American Civil Liberties Union of New Jersey v. New Jersey Div. of Criminal Justice, 435 N.J. Super. 533 (App. Div. 2014). Plaintiff ACLU filed an Open Public Records Act (“OPRA”) request with defendant Division of Criminal Justice. That request sought records “pertaining to all forms of Automatic License Plate Recognition (ALPR) technology.” The Division produced 79 pages of documents. But some of those pages contained redactions, including at least one document in which entire pages were blacked out. The Division redacted those documents because, in the Division’s view, the redacted information did not pertain to ALPR technology.
The ACLU brought an action to declare the Division’s redaction policy invalid under OPRA and the common law right of access. The Law Division ruled that the Division’s action was “an appropriate way to respond” and dismissed the case. The ACLU appealed, and the Appellate Division reversed in an opinion by Judge Fuentes that was issued this morning.
Judge Fuentes encapsulated the essence of the panel’s opinion in three sentences. “The redaction protocol adopted by the [Division] here cannot stand because it is not grounded on any of the statutorily recognized exemptions to disclosure in OPRA, N.J.S.A. 47:1A-1.1, or on a claim of confidentiality under the common law. Absent a legally recognized exception to disclosure, a citizen’s right of access to public information is unfettered. [Citation]. The redaction policy adopted by [the Division] is based entirely on the unilateral determination by the custodian of records of what, in his or her opinion, is relevant to the ACLU’s request.” There was no support for that policy in OPRA.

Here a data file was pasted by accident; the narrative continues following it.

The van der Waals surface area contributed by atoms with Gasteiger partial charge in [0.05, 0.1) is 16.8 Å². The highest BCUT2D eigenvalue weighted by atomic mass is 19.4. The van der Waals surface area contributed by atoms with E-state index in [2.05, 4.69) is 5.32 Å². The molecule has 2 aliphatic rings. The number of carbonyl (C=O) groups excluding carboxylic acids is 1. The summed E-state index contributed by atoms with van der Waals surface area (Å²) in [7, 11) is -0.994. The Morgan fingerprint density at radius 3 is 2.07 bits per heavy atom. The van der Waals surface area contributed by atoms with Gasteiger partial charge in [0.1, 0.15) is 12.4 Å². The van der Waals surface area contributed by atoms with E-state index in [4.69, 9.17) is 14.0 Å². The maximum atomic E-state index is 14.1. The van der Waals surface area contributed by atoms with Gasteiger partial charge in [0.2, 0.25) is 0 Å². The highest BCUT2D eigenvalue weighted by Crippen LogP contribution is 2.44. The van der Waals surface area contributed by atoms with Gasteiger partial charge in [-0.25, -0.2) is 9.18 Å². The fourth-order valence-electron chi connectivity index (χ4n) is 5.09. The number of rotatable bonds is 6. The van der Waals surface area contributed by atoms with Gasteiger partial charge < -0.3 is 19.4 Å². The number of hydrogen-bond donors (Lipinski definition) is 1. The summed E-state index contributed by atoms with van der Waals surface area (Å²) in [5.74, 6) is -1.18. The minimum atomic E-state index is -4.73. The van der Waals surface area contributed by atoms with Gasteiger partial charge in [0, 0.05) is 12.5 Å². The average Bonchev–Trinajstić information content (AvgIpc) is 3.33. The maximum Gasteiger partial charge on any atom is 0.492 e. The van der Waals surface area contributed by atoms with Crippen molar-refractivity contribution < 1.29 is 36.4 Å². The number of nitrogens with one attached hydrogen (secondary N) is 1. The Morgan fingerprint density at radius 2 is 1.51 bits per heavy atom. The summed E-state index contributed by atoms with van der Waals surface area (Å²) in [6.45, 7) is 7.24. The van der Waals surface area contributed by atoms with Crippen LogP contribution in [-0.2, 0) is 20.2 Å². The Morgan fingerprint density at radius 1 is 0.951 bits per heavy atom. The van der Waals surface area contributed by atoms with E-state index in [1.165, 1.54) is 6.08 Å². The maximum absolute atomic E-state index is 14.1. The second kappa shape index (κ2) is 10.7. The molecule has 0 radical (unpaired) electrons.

To make this point clear, Judge Fuentes quoted, and highlighted portions of, N.J.S.A. 47:1A-5(g). That section of OPRA states that “[i]f the custodian is unable to comply with a request for access, the custodian shall indicate the specific basis therefor on the request form and promptly return it to the requestor.” That section also allows the custodian to “delete or excise” material that is exempt from public access under OPRA itself. Finally, N.J.S.A. 47:1A-5(g) says that if a request “would substantially disrupt agency operations, the custodian may deny access to the record after attempting to reach a reasonable solution with the requestor that accommodates the interests of the requestor and the agency.” Since these exceptions to disclosure were statedin OPRA, but redacting for relevance was not, the panel in essence concluded that expressio unius est exclusio alterius (the expression of one thing signifies the exclusion of others) applied, and redactions for relevance are not permitted by OPRA.
As a result of its ruling on OPRA, the panel did not reach any issue under the common law right of access. OPRA forbids redactions for relevance if a document is a record covered by OPRA and there is no basis in N.J.S.A. 47:1A-5(g) for excising the material.